I like to think I’m pretty tech-savvy. I know some basic HTML code and I have a good grip on my devices. Do I know the nitty gritty? No. Do I care to? Not really.
Yesterday I needed to reach out to someone for an important question about my website. We don’t know each other very well, but we have a mutual friend who I trust, so by default I trust this guy. Let’s call him Ted. Ted and I had a call about a month ago concerning some issues with my site. He was professional, kind and helpful. All good traits for building trust.
Yesterday when I contacted him, he responded very quickly, which I appreciate. (It helps to put “Time-sensitive request” in your subject line because it was. Do not use that liberally though, otherwise, you’ll be Chicken Little.)
Anyway, Ted and I shot a few messages back and forth with instructions on how to change my site. Since I’m a rule follower, I didn’t want to mess anything up, so I waited. Waiting for an email back about a time-sensitive issue is not my strength. At. All.
This is where the trust part comes in.
A few things crossed my mind.
“Is he going to respond?”
“Am I being a pain?”
“How much time should I wait before making the change without waiting for his confirmation?”
I tried to focus on my work, but I found myself refreshing my webmail hoping to find his latest direction, so I could make the changes in one fell swoop. I’d give myself a deadline. “If I don’t hear back from him by 1:00, I’m going to make the changes as far as I understand them.”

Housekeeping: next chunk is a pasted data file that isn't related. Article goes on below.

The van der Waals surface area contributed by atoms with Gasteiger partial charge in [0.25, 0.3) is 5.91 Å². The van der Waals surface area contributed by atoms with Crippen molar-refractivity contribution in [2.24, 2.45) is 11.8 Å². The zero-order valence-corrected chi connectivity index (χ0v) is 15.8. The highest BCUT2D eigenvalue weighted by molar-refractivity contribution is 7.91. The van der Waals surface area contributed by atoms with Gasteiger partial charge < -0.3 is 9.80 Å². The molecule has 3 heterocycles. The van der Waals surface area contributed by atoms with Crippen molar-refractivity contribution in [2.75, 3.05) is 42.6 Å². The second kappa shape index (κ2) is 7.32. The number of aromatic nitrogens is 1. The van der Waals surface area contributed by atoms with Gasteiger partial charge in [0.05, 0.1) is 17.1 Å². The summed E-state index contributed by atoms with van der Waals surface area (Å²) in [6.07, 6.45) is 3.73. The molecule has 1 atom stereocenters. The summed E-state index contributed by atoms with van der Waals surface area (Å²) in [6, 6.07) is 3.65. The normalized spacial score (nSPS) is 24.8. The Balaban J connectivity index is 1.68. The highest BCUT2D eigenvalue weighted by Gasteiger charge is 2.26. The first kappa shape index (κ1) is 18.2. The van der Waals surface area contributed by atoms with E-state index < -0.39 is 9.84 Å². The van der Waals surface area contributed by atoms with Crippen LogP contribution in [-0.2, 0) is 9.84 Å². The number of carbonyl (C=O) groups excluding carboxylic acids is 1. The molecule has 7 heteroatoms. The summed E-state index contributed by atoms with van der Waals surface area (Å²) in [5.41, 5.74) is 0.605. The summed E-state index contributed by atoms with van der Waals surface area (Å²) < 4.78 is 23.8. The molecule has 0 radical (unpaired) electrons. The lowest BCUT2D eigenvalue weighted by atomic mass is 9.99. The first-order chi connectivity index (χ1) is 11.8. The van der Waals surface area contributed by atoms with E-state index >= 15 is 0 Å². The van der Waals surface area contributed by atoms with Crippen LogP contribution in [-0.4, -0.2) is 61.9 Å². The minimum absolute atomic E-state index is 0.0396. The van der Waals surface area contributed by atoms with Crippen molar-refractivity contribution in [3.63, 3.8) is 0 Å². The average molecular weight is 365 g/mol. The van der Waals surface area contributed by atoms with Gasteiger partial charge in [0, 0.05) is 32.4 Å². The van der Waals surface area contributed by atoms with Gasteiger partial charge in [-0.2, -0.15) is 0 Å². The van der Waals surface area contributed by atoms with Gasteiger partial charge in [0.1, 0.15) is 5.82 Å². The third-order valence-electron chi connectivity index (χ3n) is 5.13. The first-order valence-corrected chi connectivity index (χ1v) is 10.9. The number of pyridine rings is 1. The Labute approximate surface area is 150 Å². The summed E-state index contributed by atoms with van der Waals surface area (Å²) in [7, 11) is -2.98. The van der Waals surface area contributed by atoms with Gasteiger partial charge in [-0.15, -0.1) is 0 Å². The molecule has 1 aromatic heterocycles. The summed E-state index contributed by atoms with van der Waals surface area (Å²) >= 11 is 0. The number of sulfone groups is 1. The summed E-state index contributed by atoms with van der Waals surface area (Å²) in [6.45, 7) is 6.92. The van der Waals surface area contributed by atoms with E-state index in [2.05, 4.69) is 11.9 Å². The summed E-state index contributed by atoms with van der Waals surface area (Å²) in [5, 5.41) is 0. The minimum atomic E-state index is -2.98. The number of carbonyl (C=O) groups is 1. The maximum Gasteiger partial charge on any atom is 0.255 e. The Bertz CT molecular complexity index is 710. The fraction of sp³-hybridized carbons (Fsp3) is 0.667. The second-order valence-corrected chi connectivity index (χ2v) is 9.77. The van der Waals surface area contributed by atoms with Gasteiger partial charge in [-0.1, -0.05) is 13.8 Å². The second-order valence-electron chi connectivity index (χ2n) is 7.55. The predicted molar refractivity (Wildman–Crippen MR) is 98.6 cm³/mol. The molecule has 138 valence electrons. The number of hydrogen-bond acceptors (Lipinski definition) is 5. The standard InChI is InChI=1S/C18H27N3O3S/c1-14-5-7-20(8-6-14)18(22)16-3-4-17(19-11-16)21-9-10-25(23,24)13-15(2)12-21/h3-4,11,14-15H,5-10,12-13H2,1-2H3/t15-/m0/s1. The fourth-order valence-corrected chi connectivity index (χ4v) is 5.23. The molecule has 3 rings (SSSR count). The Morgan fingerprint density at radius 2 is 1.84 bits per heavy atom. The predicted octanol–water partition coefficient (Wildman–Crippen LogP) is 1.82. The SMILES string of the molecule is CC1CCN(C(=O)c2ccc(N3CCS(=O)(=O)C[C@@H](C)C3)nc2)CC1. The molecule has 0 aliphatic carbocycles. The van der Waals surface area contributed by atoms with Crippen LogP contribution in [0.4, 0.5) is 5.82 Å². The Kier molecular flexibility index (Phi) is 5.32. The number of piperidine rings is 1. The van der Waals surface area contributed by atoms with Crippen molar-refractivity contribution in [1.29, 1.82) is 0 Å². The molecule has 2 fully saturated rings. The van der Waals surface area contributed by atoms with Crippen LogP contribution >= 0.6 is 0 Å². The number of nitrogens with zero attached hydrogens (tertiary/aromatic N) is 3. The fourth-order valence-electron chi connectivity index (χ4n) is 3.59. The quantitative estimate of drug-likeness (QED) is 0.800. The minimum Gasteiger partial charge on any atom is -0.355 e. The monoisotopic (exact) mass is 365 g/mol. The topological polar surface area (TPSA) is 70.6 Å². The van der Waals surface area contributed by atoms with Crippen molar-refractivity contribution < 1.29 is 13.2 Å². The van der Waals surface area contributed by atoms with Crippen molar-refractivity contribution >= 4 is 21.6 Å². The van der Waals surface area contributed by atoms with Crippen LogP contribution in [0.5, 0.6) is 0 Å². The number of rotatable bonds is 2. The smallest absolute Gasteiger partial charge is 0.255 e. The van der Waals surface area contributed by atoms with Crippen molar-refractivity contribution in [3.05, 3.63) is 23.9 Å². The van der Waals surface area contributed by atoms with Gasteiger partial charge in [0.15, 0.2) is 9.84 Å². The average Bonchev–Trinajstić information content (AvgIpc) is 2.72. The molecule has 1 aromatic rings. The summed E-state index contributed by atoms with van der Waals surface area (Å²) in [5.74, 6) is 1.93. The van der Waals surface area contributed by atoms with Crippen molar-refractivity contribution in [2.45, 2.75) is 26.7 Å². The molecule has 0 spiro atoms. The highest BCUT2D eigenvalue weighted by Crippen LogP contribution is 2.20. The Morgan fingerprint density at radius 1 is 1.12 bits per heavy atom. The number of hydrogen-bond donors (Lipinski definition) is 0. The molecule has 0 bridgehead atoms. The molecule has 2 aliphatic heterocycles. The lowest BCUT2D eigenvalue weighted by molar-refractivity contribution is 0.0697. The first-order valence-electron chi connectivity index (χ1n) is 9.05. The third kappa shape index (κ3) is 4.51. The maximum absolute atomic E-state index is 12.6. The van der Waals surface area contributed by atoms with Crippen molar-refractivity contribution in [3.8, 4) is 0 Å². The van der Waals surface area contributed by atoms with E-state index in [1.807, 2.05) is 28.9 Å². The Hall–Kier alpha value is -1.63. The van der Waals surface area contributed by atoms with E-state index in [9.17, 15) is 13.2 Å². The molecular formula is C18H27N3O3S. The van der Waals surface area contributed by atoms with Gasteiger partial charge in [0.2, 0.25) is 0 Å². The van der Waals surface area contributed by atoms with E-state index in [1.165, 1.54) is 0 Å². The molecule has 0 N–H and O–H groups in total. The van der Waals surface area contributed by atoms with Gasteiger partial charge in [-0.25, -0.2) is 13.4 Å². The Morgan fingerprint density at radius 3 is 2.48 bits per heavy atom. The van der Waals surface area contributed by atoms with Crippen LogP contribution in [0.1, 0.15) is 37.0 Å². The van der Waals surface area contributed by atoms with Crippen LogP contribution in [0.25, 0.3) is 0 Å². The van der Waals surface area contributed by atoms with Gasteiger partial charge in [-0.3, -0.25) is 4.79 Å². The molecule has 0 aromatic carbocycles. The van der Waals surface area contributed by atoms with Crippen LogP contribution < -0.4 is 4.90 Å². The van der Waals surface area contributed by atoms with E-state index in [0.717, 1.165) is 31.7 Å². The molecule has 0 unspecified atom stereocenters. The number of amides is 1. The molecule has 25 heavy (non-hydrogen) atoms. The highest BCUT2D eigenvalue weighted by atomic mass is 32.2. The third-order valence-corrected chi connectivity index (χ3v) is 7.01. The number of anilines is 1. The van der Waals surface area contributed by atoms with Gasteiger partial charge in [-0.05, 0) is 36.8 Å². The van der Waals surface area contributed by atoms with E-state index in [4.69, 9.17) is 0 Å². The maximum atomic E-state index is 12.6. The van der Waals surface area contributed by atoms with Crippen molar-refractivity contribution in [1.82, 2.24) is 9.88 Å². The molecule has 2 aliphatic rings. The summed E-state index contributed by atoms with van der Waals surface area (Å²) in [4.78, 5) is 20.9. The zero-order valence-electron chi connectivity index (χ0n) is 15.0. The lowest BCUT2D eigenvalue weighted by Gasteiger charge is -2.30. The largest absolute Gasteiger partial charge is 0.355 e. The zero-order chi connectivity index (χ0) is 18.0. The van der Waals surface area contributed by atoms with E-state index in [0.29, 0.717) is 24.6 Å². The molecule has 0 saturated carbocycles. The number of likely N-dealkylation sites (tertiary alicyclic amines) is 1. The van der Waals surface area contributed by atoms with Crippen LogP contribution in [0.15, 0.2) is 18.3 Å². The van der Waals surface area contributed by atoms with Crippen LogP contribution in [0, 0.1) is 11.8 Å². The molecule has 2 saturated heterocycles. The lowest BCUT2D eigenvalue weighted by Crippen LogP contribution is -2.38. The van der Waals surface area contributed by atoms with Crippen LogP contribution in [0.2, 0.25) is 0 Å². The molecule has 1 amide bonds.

I know it sounds nuts, but when it comes to an area I’m not familiar with, I want to be sure I’m doing the right thing. Plus, he was using some language I didn’t understand. So, in an effort to not be a pain, I tried to keep my questions to a minimum, but I also wanted to be sure I understood what he was saying. It’s easy for things to get lost in translation in an email.
The other part of the trust puzzle was me not trusting myself. I was fairly certain I knew what to do, but didn’t want to make any moves until I was extra sure.
I didn’t want to wait too much longer, so once I was pretty clear on the instructions, I made the changes without getting his final confirmation on something. That’s right, I took a risk. (Mind blown.)
When he responded that I was indeed correct, it felt good that, in a way, I did trust myself. Let’s hope I can remember that for next time. :)
Do you get flummoxed with tech talk? Do you hesitate when you know you have all the right information or do you throw caution to the wind? Tell me below. I’d love to hear from you!